Arnon says Working Not Working will remain an independent platform, but a week after the acquisition, Fiverr announced in a news release that it is developing a platform “aimed at helping the world’s leading corporate brands engage and manage teams of top tier independent creatives and agency teams.” The Working Not Working team will help in its development, Arnon said. 

For Working Not Working’s co-founders, the decision to sell required a long look at themselves (Tompkins’ words) and an ego check (Gignac’s). It involved an honest assessment of what their 10-person staff offers its members and clients, and what they could envision with the backing of a well-funded owner like Fiverr. Working Not Working was growing, but its internal team had stagnated. The founders realized there were limitations to how quickly they could scale and build resources for the Working Not Working community with a single developer and designer. “Our mission as a company is to eliminate the obstacles between creative people and opportunity,” Gignac said. “And we realized some of those obstacles were our own, and our ability to scale and our ability to be able to hire more than one developer and one designer, and we just feel an obligation to the community to do better for them and get a lot more people work.”

It also involved, as Gignac tweeted on sale day, reexamining what he thought Fiverr was. When Fiverr debuted in 2010, it was built on making cheap labor as accessible as possible. The model has changed some since then. Sellers now have leeway to choose their starting price points, and can also offer tiered pricing and services with Fiverr’s Gig Packages. Sales totals and good reviews help sellers climb to different Fiverr levels. Still, the company’s reputation for enabling an unhealthy “hustle culture” remains, as do the cheaper than market value services it offers.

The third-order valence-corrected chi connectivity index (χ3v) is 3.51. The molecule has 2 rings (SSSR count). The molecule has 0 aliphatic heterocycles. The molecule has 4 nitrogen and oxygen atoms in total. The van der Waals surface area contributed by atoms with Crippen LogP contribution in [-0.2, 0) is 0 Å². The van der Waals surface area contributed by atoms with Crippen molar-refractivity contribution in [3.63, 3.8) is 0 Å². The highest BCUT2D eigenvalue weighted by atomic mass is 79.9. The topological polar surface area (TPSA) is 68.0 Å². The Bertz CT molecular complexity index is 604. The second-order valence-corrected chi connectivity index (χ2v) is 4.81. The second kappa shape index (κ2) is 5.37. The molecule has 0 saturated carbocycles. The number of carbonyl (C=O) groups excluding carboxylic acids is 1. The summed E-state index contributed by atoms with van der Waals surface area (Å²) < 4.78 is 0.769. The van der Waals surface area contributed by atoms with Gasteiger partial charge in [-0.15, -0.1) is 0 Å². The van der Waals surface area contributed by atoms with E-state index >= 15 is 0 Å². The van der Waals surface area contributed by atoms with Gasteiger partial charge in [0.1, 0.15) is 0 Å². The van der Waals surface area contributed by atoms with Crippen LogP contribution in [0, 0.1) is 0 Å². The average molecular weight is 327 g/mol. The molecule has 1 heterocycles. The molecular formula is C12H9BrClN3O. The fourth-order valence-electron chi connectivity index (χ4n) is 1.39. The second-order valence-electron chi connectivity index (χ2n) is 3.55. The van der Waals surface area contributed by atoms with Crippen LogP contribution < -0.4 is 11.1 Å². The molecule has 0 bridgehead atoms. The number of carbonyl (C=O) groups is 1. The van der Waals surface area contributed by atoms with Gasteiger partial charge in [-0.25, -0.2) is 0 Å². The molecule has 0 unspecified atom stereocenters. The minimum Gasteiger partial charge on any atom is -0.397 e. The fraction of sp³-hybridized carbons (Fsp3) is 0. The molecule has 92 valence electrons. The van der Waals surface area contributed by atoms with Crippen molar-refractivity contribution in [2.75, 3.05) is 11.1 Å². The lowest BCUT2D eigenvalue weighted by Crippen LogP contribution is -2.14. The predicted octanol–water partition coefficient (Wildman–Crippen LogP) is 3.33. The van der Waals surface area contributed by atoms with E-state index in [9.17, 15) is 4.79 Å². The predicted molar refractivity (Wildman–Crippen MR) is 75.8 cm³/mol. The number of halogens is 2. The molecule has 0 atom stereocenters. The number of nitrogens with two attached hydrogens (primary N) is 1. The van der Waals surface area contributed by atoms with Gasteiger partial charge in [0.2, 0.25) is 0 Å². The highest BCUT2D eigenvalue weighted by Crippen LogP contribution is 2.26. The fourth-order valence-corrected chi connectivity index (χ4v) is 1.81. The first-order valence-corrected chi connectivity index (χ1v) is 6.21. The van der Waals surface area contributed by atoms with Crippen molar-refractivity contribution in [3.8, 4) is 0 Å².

When Fiverr’s team broached the subject of buying Working Not Working with the co-founders last summer, Gignac said he explored the site in a real way for the first time in a long time. He found some things he liked—the set fees that eliminate price haggling, the niche categories that help freelancers stand out for their specialties, and the automated invoicing service that saves creatives from chasing down checks. “All of that was surprising to me,” he said. 

The founders say the acquisition will give Working Not Working more technological support and a bigger reach. The way Tompkins sees it, the creative services industry is only going to get more global, and Working Not Working can’t ignore that. Joining Fiverr is one way for Working Not Working to build the infrastructure that supports that reality, even if that means being absorbed by a gigging monolith. “I talked to a lot of people, and they said, basically, ‘I just want Fiverr to go away,’” Tompkins said. “I was like, well, check out their stock price over the last two years—they’re not going away.” 

Design by Chris Botto

Like Lavah, a lot of people turned to Fiverr during the pandemic year. Read stories and annual reports summing up the company’s 2020, and they focus on record site traffic, a million more active buyers (3.4 mil at the end of last year) and 77% revenue growth ($189.5 million).  “I think what Fiverr has been preaching for the last almost 11 years now about the future of work and the fact that you can work remotely with talent and talent is global and you can work from anywhere just overnight got accelerated tremendously,” Arnon said. 

Scaling up, she said, will draw larger clients, more talent and lead to more career-level Fiverr users. Still, the $5 marketplace is alive and well. Search on Twitter for the terms “Fiverr” and “$5” and you’ll find a whole sub-economy of high-frequency tweeters promoting themselves as $5 voiceover talents, $5 copy editors, and $5 minimalist logo designers on Fiverr.